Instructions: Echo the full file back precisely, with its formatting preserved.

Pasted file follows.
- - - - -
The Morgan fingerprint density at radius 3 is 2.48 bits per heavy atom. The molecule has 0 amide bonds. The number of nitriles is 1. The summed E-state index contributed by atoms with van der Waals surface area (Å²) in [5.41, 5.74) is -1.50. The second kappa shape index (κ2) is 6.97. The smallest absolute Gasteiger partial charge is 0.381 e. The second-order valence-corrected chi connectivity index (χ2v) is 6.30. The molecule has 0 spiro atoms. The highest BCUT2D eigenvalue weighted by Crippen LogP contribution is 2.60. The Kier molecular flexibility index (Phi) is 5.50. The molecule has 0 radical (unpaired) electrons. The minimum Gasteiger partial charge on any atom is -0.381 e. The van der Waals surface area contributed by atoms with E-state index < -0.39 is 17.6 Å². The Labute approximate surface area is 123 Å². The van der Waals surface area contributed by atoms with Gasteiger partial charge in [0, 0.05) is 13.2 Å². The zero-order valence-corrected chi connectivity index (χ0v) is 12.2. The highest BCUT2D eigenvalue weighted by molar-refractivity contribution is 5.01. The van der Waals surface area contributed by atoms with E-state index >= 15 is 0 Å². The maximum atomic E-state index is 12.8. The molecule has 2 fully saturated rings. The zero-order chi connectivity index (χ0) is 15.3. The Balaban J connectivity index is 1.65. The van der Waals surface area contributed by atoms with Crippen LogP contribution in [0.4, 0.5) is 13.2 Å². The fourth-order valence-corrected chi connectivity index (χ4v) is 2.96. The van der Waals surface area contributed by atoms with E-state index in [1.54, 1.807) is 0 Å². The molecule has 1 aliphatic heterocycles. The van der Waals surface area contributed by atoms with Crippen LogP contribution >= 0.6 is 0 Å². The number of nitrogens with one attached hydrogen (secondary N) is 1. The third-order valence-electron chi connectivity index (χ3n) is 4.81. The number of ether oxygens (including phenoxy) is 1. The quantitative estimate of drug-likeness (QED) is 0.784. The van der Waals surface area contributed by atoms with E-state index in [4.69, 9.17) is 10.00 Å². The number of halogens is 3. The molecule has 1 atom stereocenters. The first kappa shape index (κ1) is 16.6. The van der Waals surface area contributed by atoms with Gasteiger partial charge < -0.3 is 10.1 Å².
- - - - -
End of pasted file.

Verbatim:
The Morgan fingerprint density at radius 3 is 2.48 bits per heavy atom. The molecule has 0 amide bonds. The number of nitriles is 1. The summed E-state index contributed by atoms with van der Waals surface area (Å²) in [5.41, 5.74) is -1.50. The second kappa shape index (κ2) is 6.97. The smallest absolute Gasteiger partial charge is 0.381 e. The second-order valence-corrected chi connectivity index (χ2v) is 6.30. The molecule has 0 spiro atoms. The highest BCUT2D eigenvalue weighted by Crippen LogP contribution is 2.60. The Kier molecular flexibility index (Phi) is 5.50. The molecule has 0 radical (unpaired) electrons. The minimum Gasteiger partial charge on any atom is -0.381 e. The van der Waals surface area contributed by atoms with E-state index < -0.39 is 17.6 Å². The Labute approximate surface area is 123 Å². The van der Waals surface area contributed by atoms with Gasteiger partial charge in [0, 0.05) is 13.2 Å². The zero-order valence-corrected chi connectivity index (χ0v) is 12.2. The highest BCUT2D eigenvalue weighted by molar-refractivity contribution is 5.01. The van der Waals surface area contributed by atoms with E-state index >= 15 is 0 Å². The maximum atomic E-state index is 12.8. The molecule has 2 fully saturated rings. The zero-order chi connectivity index (χ0) is 15.3. The Balaban J connectivity index is 1.65. The van der Waals surface area contributed by atoms with Crippen LogP contribution in [0.4, 0.5) is 13.2 Å². The fourth-order valence-corrected chi connectivity index (χ4v) is 2.96. The van der Waals surface area contributed by atoms with E-state index in [1.54, 1.807) is 0 Å². The molecule has 1 aliphatic heterocycles. The van der Waals surface area contributed by atoms with Crippen LogP contribution >= 0.6 is 0 Å². The number of nitrogens with one attached hydrogen (secondary N) is 1. The third-order valence-electron chi connectivity index (χ3n) is 4.81. The number of ether oxygens (including phenoxy) is 1. The quantitative estimate of drug-likeness (QED) is 0.784. The van der Waals surface area contributed by atoms with E-state index in [4.69, 9.17) is 10.00 Å². The number of halogens is 3. The molecule has 1 atom stereocenters. The first kappa shape index (κ1) is 16.6. The van der Waals surface area contributed by atoms with Gasteiger partial charge < -0.3 is 10.1 Å².